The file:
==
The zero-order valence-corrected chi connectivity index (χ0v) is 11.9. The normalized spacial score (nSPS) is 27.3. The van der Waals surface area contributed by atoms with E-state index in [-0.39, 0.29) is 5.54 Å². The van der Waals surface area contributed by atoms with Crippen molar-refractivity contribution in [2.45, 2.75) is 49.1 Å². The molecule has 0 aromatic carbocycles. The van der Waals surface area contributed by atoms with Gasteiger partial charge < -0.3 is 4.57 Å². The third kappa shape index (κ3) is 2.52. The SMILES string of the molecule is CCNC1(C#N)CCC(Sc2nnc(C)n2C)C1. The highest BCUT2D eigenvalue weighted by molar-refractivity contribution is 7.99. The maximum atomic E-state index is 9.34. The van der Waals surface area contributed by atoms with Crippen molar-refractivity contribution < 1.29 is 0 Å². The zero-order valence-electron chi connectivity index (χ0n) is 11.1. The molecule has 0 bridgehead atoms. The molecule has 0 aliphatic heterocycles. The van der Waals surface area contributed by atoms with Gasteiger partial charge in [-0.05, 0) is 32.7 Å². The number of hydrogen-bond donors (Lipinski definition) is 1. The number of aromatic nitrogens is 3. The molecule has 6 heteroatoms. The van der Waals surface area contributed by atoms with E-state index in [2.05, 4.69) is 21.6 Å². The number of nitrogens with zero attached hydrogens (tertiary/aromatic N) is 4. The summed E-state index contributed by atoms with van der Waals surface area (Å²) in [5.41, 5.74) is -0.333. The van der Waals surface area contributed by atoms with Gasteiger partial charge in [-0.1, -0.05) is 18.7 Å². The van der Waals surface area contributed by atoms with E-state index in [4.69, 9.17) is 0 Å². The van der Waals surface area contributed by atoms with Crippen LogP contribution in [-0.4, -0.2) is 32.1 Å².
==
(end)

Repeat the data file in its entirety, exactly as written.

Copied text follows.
The zero-order valence-corrected chi connectivity index (χ0v) is 11.9. The normalized spacial score (nSPS) is 27.3. The van der Waals surface area contributed by atoms with E-state index in [-0.39, 0.29) is 5.54 Å². The van der Waals surface area contributed by atoms with Crippen molar-refractivity contribution in [2.45, 2.75) is 49.1 Å². The molecule has 0 aromatic carbocycles. The van der Waals surface area contributed by atoms with Gasteiger partial charge < -0.3 is 4.57 Å². The third kappa shape index (κ3) is 2.52. The SMILES string of the molecule is CCNC1(C#N)CCC(Sc2nnc(C)n2C)C1. The highest BCUT2D eigenvalue weighted by molar-refractivity contribution is 7.99. The maximum atomic E-state index is 9.34. The van der Waals surface area contributed by atoms with Crippen molar-refractivity contribution < 1.29 is 0 Å². The zero-order valence-electron chi connectivity index (χ0n) is 11.1. The molecule has 0 bridgehead atoms. The molecule has 0 aliphatic heterocycles. The van der Waals surface area contributed by atoms with Gasteiger partial charge in [-0.05, 0) is 32.7 Å². The number of hydrogen-bond donors (Lipinski definition) is 1. The number of aromatic nitrogens is 3. The molecule has 6 heteroatoms. The van der Waals surface area contributed by atoms with E-state index in [2.05, 4.69) is 21.6 Å². The number of nitrogens with zero attached hydrogens (tertiary/aromatic N) is 4. The summed E-state index contributed by atoms with van der Waals surface area (Å²) in [5.41, 5.74) is -0.333. The van der Waals surface area contributed by atoms with Gasteiger partial charge in [-0.1, -0.05) is 18.7 Å². The van der Waals surface area contributed by atoms with E-state index in [4.69, 9.17) is 0 Å². The van der Waals surface area contributed by atoms with Crippen LogP contribution in [-0.4, -0.2) is 32.1 Å².